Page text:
A/script>s I noted in the previous post, a new post has appeared at WUWT which talks a lot about the reduction in station numbers in GHCN that occurred between about 1990 to present. This post is based on a paper by Ross McKitrick.
The stream of articles that advance various theories about this reduction don't take proper account of the way GHCN was actually compiled. It was initially a historical process, where in the early 90's with grant funding people gathered together batches of historic records, recently digitised, into a database. After V2 came out, in 1997, at some stage NOAA undertook the task of continuing monthly updates from CLIMAT forms. This made it, for the first time, a recurrent process.
Update: Carrot Eater, in comments, has pointed to a very useful and relevant paper by Peterson, Dann and Phil Jones. As he says, the process wasn't quite as I've surmised. I should also have included a reference to Peterson's overview paper.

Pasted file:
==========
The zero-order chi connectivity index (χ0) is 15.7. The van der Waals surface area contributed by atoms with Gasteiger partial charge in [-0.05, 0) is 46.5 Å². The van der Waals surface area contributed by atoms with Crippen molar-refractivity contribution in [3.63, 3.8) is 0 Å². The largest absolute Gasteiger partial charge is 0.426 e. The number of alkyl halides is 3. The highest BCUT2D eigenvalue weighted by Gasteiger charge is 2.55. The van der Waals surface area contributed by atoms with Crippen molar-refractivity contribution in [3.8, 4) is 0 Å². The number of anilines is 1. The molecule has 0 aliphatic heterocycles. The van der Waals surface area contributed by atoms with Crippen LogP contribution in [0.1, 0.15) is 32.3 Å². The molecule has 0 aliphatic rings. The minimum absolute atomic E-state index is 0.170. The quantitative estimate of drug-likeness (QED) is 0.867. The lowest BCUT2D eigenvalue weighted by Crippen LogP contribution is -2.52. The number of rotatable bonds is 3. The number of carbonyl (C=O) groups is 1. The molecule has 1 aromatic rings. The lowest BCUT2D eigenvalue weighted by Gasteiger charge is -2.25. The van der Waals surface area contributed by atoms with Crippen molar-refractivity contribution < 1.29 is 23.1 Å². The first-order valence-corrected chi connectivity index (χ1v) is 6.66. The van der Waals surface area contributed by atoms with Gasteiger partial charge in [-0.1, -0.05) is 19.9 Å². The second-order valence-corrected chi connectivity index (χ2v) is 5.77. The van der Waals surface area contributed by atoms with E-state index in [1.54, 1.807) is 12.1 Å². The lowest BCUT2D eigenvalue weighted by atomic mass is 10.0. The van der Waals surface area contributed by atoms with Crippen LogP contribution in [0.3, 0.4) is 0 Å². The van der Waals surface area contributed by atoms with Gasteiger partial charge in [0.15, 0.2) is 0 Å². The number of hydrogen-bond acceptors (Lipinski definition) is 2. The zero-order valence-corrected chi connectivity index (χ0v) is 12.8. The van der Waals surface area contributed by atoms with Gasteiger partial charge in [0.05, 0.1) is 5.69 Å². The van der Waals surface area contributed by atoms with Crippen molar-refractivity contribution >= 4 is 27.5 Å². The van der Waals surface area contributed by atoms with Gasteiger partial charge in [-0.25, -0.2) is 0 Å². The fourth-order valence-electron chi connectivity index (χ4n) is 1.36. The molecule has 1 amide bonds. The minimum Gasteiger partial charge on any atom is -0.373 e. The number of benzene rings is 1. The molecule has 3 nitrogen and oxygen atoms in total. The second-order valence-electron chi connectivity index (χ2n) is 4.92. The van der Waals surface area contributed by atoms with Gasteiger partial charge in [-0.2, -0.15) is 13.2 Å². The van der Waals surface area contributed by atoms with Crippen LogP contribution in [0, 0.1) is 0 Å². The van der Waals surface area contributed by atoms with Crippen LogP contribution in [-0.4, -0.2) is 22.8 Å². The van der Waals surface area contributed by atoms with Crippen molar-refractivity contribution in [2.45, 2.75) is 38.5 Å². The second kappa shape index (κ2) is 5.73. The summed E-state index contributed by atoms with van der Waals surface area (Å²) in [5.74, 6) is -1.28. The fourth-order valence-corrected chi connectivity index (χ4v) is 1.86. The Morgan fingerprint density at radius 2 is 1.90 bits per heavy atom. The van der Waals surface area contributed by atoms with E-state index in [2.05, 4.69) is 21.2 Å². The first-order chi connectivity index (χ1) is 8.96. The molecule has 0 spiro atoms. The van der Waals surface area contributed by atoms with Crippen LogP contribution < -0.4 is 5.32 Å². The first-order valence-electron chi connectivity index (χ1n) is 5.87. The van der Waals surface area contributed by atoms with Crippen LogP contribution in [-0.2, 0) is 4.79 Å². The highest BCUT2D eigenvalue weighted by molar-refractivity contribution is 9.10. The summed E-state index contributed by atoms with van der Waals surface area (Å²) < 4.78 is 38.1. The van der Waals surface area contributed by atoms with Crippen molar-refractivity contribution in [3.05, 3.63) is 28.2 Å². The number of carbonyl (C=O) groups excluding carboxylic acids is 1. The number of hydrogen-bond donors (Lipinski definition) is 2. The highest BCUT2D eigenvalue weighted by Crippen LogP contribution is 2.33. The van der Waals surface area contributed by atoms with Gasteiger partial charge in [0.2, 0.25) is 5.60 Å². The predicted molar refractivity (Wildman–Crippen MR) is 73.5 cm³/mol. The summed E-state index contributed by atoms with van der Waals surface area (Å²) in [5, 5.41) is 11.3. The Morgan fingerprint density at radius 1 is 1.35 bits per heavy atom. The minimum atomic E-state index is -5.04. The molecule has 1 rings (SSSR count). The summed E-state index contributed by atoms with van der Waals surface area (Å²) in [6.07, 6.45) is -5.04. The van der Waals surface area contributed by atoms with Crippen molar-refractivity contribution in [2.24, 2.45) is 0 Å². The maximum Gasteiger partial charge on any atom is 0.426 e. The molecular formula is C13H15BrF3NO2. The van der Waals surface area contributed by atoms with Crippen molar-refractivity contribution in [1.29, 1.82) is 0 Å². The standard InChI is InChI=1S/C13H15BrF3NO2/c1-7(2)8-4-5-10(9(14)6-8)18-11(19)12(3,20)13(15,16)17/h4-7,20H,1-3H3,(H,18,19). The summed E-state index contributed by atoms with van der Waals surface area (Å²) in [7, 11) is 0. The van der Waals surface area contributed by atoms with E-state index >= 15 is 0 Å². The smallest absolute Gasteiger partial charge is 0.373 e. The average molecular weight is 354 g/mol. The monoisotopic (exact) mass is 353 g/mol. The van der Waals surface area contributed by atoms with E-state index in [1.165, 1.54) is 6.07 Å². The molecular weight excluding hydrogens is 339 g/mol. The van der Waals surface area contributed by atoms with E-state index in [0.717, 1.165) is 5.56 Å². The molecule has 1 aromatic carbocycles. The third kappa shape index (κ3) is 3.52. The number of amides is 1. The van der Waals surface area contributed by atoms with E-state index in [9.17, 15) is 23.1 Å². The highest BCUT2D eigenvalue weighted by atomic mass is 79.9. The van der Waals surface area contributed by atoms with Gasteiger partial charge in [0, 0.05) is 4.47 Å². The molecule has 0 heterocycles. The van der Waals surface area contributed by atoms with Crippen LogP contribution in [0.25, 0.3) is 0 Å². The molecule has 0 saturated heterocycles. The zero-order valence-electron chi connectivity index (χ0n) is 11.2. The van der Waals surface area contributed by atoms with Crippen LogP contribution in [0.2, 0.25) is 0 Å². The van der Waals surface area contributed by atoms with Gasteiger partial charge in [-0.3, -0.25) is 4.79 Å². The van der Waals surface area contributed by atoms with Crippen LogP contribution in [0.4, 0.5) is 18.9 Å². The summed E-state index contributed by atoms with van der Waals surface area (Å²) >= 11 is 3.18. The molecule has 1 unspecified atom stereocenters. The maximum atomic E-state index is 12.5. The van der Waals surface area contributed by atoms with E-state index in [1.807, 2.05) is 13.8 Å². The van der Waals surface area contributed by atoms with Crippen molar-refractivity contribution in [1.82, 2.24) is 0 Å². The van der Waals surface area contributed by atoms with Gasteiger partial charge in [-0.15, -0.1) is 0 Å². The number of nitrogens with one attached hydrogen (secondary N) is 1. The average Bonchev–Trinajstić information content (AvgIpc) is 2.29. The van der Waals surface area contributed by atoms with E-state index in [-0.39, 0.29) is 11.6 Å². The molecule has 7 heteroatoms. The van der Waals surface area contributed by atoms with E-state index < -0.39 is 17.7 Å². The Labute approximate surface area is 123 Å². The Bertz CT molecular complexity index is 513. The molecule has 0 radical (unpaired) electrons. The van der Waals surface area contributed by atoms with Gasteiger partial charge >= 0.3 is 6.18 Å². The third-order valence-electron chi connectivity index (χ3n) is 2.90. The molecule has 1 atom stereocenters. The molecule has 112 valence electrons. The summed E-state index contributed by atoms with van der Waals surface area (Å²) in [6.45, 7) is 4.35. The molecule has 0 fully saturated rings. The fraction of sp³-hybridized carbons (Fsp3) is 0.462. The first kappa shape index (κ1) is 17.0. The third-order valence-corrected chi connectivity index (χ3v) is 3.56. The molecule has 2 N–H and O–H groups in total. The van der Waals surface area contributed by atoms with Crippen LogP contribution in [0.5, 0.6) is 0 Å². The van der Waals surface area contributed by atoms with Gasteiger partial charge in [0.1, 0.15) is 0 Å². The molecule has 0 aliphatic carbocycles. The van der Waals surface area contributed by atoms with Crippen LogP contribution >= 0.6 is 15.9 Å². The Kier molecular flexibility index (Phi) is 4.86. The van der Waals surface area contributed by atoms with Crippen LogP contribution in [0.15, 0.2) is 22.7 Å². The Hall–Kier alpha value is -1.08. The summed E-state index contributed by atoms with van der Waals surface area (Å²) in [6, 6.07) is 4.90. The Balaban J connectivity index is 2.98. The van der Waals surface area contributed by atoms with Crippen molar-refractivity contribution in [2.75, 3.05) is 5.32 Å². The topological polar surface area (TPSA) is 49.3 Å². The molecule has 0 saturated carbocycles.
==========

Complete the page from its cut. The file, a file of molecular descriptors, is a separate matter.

The big reduction followed changes of policy in going to a recurrent process. As a batch process, it didn't really matter if the geographic spread was uneven. If the records were available, they could be included. But as a recurrent process, it makes sense to spread the effort of updating reasonably evenly worldwide.
If you look carefully at the time sequence of station terminations, it looks like this:
It clearly consisted of a few major culling events. In the next table, the years with more than 100 stations ending are shown with a breakdown by country:
This makes the pattern clear. Australia, Canada, China, S Africa, Turkey and USA had been overrepresented, and were culled in specific events. Canada in 1989/90, Turkey and China 1990, S Africa 1991, Australia 1992 and the USA in 2004 and 2006. The case of the US is special, because the USHCN database is also used.
So when it is said that the reductions produced a reduction in average altitude or latitude, that reflects the fact that some of these countries are relatively high, and are (mostly) from temperate latitudes.
Of course, explaining how and why the reduction happened doesn't remove the possibility of biasing a trend estimate. That's another story.